Last month we gave you a rundown of the differences between the nine major types of men’s dress shoes.
Those with an ample budget, and the sartorial inclination, might consider owning a pair of each kind, so they always have exactly the right shoe for a particular outfit and a particular event.
But what about other fellows who, for either budgetary or philosophical reasons, do not wish to acquire many pairs of shoes, and would rather keep things simple? What’s the minimum number of shoes a man can get by with, while still being able to look sharp and show up dressed appropriately in various situations?
The answer is three. (We’re not counting shoes designed for specialized activities like running shoes or hiking boots — just the shoes you wear on an everyday basis.)
Today we’ll walk you through the characteristics of each pair, and why they form the minimal backbone of a man’s footwear line-up.
Pair #1: Canvas Sneakers
We live in an increasingly casual world, and you need a shoe to wear for all your casual outings — going to class, watching the game at friend’s house, running errands, attending a BBQ, etc.
For many men, their casual shoe is a sneaker — an athletic version that doubles as a running shoe, or looks like it might. But it’s stupidly easy to take the casual sneaker up a small notch by replacing it with the canvas variety. You know, All-Stars, SeaVees, PF Flyers. With their long history and solid color scheme, they look more classic and less busy and athletic (even if they once started out as sports sneakers) than the trainers you wear to the gym.
Canvas sneakers will be your go-to casual footwear from spring to fall. In summer, you can easily upgrade your look by skipping the juvenile flip-flops and wearing them (if they’re low tops) with shorts and without socks.
Once colder weather sets in, it’s time to transition to a brown leather boot.
Pair #2: Brown Leather Boots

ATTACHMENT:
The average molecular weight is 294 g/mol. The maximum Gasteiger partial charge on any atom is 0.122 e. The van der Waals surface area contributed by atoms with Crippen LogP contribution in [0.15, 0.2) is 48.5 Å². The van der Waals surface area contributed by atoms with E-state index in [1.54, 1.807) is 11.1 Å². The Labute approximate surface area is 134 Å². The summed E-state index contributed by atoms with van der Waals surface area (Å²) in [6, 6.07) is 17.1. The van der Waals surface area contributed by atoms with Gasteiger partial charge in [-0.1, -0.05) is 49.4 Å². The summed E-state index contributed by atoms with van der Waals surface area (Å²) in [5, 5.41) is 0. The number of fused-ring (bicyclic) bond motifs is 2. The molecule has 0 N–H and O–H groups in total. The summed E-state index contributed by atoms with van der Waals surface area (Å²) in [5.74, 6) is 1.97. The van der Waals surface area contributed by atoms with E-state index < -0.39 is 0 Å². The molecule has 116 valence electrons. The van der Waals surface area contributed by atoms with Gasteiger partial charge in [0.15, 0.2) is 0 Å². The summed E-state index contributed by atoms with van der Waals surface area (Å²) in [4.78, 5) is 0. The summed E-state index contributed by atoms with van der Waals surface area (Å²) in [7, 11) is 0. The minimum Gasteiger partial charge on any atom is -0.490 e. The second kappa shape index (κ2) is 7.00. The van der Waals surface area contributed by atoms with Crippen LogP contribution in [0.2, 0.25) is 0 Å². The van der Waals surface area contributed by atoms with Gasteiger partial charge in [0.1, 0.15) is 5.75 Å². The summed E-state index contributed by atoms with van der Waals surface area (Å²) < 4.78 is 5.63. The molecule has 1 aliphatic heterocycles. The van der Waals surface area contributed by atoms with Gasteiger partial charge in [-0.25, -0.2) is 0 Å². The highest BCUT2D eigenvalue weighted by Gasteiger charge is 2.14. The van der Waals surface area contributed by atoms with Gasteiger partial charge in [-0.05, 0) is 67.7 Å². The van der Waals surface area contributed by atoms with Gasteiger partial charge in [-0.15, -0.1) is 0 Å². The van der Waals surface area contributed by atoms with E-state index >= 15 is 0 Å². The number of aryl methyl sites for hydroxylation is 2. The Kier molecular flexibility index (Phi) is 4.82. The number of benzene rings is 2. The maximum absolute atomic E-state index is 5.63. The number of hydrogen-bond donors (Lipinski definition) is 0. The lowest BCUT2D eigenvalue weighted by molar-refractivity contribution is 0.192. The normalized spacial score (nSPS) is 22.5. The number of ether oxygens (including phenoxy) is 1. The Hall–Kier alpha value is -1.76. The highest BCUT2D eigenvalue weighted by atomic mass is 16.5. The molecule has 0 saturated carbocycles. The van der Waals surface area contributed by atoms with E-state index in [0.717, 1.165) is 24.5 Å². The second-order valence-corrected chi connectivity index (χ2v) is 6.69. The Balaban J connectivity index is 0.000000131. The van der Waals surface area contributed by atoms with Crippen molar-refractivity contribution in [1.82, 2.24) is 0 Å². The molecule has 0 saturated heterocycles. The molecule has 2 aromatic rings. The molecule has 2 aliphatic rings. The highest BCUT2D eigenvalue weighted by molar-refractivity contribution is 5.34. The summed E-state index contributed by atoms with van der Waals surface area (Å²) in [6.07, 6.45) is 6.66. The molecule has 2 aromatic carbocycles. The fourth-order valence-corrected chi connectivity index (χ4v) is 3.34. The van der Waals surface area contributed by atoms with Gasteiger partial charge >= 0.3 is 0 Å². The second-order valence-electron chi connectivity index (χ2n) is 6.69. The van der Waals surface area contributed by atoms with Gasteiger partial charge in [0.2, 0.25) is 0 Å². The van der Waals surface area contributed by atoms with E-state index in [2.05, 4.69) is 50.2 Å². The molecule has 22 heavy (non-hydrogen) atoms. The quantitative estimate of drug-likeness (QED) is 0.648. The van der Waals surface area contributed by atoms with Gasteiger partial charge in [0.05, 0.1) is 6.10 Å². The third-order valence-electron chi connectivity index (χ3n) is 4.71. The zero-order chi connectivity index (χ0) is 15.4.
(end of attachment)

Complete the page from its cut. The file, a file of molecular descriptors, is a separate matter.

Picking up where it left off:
I’m not sure there’s a more versatile piece of footwear than a pair of brown leather boots. In the colder seasons, you can pair them with all your casual clothes, from t-shirts/sweaters/henleys and jeans, to sports coats and khakis. In the warmer months, they get a bit heavy for everyday wear, and you’ll want to swap them out for canvas sneakers when you’re just wearing tees. But they still work for when you need to get a little more dressed up and put on a sports jacket. They’re handsome and handy for pretty much anything short of a suit.
I’ve been incredibly happy with my Wolverine 1,000 Miles, and Chippewa is another renowned brand in this category. Check out Thursday Boots for an upstart whose offerings come in at half the price of the heritage companies.
If you live in the West and have the personality/profession to pull them off, cowboy boots can be substituted in this category.
If you live in a place where it’s warm year round, consider substituting a suede desert boot/chukka, which has the same versatility as a leather boot, but is lighter. They do look a little more casual with a sports coat, however.
Pair #3: Black Leather Dress Shoes
For your last pair of shoes, you need something you can wear with a suit on formal occasions — everything from a funeral to a black tie New Year’s Eve party.
The authors of The Indispensable Guide to Classic Men’s Clothing cite John Isaacs, co-owner of the former Barrie Ltd., for some very helpful specifics as to what a man’s one and only pair of formal dress shoes should look like: “black cap-toe with balmoral lacing in a regular-weight leather and a ¼ inch thick leather sole.” If you want to make things even simpler, basically what you need is a pair of black, closed-lacing oxfords. For a top-of-the line example, one can’t beat a pair like this from Allen Edmonds; if you’re on a budget, check out JC Penney, which often has surprisingly decent menswear items.
This kind of oxford will go with the first rung on the suit ladder — a charcoal gray number — which, if you’re dedicated to having a minimal wardrobe, is probably the only rung, and only suit, you’ll ever acquire. They’re also appropriate for wearing with a tuxedo, should you be invited to a swanky affair.
There you have it: the only 3 pairs of shoes a man needs. Of course, when you go minimal, you end up with less flexibility and versatility in your wardrobe — you may find yourself wishing for a boat shoe for some of your summer get-ups, and a pair of wingtip oxfords to sharpen up an outfit of dark denim and a sports coat. But what you trade in versatility you’ll gain in simplicity, money saved, and more room in your closet!